3. Inform the parents. Teach them what is changing. Tell them what we are looking for in terms of benefits. Give them the long view. Give them the questions we want them to be asking through the process, so they can feel, and see, their child growing and learning through the process. Create parent buy-in at the start.

4. Tell the kids, in middle school, what is happening, what we want for their future, what will be required of them. Give them a chance to go to a summer workshop, where they can investigate what their interests are, a short survey, some simple practice on picking topics, a brief look at the project tasks framework, what the labs will look and feel like, how to approach teachers and ask for help.

There is more, but I think this is a big enough chunk to chew on for today. Your constructive thoughts are welcome!

Knowledge Machines are here; How will you use them?

There was a time when school was about learning the three R’s: reading, writing and ‘rithmatic. Sounds like the beginning of a long ago time story, doesn’t it?

After reading this 1993 article from Wired, I realized that Papert’s ‘Knowledge Machines’ are, in fact, here.

Continue reading “Knowledge Machines are here; How will you use them?”

New Year’s will be in August, this year.

If you are a teacher, that is.

On August 8, hallways and rooms will fill with the wriggling eager bodies of their parents’ best! I can hardly wait! During the summer, I’ve been loading up on great ideas, reading about effective teachers, discovering new tech and new resources, and creating learning plans that will put them into practice!

I am teaching my students Algebra I this year; 9th graders, some returning 10th, and I want them to feel the excitement, the sizzle that I feel with math. This is a new year, a new crop of children, a new chance for me to share what I love- math – with children who never fail to delight me (and challenge me, worry me, turn my hair gray, and, well, you get the idea- but that’s another post!)

The year I have planned, this year, will be different. This will be the year that every student tests proficient on the EOC, aka Georgia Milestones. My lessons will start with Wonder/notice, there will be lots of student conversation, with roles for small group work, and conversation starter posters on the wall! My class will be fully engaged, will actually complete their assignments, will receive thoughtful feedback, and grades that really show how well they’ve mastered standards. I’ll make all the calls, on time, to the parents.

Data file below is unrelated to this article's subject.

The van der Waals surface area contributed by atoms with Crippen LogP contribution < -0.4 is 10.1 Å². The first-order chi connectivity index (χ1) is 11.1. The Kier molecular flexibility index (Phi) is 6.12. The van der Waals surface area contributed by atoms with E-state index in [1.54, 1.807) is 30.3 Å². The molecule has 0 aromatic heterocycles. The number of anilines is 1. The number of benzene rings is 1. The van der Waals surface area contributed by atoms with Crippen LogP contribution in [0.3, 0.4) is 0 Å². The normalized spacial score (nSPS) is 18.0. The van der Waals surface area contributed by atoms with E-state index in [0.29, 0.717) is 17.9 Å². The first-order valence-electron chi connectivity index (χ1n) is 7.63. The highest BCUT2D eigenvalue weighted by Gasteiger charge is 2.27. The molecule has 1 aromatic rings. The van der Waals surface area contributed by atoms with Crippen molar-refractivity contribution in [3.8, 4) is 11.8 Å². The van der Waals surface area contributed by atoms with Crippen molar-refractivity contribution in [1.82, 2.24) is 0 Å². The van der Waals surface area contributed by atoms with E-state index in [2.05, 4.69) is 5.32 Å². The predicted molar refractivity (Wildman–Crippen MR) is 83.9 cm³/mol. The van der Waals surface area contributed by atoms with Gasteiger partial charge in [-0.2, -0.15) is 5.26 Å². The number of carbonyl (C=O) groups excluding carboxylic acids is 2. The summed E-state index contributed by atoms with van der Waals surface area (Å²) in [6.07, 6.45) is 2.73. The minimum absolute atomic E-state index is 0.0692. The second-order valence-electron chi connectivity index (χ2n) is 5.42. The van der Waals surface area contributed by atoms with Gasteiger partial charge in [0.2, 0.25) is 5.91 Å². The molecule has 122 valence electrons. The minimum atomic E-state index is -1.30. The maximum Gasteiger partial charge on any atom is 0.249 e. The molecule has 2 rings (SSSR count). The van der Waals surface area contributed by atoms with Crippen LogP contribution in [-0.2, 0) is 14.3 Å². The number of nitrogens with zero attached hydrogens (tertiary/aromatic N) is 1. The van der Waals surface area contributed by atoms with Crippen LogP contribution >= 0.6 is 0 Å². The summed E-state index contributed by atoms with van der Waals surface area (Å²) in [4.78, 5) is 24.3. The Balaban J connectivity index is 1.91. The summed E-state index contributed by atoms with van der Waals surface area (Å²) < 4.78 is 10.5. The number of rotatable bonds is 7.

My IEPs will have clear goals, my re-evals will be works of art! I’ll handle my discipline issues with skill and compassion. This year, I’ll have strong closure routines, include literacy in every lesson, hold awesome number talks, and have nimble responses to my formative instruction. 

This year, my room will be organized. I’ll have study centers, whiteboard walls, standing desks, and engaged, curious students! This year – well, this year will be everything I was hoping last year would be… 
So, you see, teachers really do celebrate New Year’s in August!

Why PBL? Part One

 

Why do our children have to complete four PBLs in a two month period, separate from their ‘regular’ schoolwork? Why can’t their ‘regular’ schoolwork be taught in such a way that they learn and can draw parallels to their world outside of school?

Not that the content should match their lives, but the way they learn that content; the way they organize and make it a part of who they are in school should have some relevance to how they organize and deal with the stuff outside of school.

These two parts of their lives should mesh, not be two such disparate worlds that they cannot be reconciled.

Here is one solution:

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Making PBL Disappear: Why PBL? Part Two